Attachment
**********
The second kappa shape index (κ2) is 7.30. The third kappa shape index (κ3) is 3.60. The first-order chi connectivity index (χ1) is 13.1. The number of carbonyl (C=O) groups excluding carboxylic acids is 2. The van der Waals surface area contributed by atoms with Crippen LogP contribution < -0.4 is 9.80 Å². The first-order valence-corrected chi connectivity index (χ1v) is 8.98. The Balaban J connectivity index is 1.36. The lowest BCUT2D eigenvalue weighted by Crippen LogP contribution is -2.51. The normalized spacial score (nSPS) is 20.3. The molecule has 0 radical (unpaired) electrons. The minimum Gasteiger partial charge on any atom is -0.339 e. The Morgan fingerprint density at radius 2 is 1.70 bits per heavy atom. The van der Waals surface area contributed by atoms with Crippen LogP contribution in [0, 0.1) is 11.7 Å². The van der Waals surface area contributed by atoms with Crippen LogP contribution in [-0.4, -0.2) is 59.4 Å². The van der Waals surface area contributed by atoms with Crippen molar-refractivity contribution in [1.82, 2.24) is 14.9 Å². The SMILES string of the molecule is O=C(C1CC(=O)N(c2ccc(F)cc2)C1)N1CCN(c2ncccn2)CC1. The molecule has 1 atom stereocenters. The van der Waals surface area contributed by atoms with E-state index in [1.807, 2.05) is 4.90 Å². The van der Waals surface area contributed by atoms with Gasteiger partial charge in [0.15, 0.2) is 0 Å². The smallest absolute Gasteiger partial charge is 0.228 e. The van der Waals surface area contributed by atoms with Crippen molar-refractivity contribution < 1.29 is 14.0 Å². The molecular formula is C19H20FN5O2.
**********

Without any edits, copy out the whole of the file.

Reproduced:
The second kappa shape index (κ2) is 7.30. The third kappa shape index (κ3) is 3.60. The first-order chi connectivity index (χ1) is 13.1. The number of carbonyl (C=O) groups excluding carboxylic acids is 2. The van der Waals surface area contributed by atoms with Crippen LogP contribution < -0.4 is 9.80 Å². The first-order valence-corrected chi connectivity index (χ1v) is 8.98. The Balaban J connectivity index is 1.36. The lowest BCUT2D eigenvalue weighted by Crippen LogP contribution is -2.51. The normalized spacial score (nSPS) is 20.3. The molecule has 0 radical (unpaired) electrons. The minimum Gasteiger partial charge on any atom is -0.339 e. The Morgan fingerprint density at radius 2 is 1.70 bits per heavy atom. The van der Waals surface area contributed by atoms with Crippen LogP contribution in [0, 0.1) is 11.7 Å². The van der Waals surface area contributed by atoms with Crippen LogP contribution in [-0.4, -0.2) is 59.4 Å². The van der Waals surface area contributed by atoms with Crippen molar-refractivity contribution in [1.82, 2.24) is 14.9 Å². The SMILES string of the molecule is O=C(C1CC(=O)N(c2ccc(F)cc2)C1)N1CCN(c2ncccn2)CC1. The molecule has 1 atom stereocenters. The van der Waals surface area contributed by atoms with E-state index in [1.807, 2.05) is 4.90 Å². The van der Waals surface area contributed by atoms with Gasteiger partial charge in [0.15, 0.2) is 0 Å². The smallest absolute Gasteiger partial charge is 0.228 e. The van der Waals surface area contributed by atoms with Crippen molar-refractivity contribution < 1.29 is 14.0 Å². The molecular formula is C19H20FN5O2.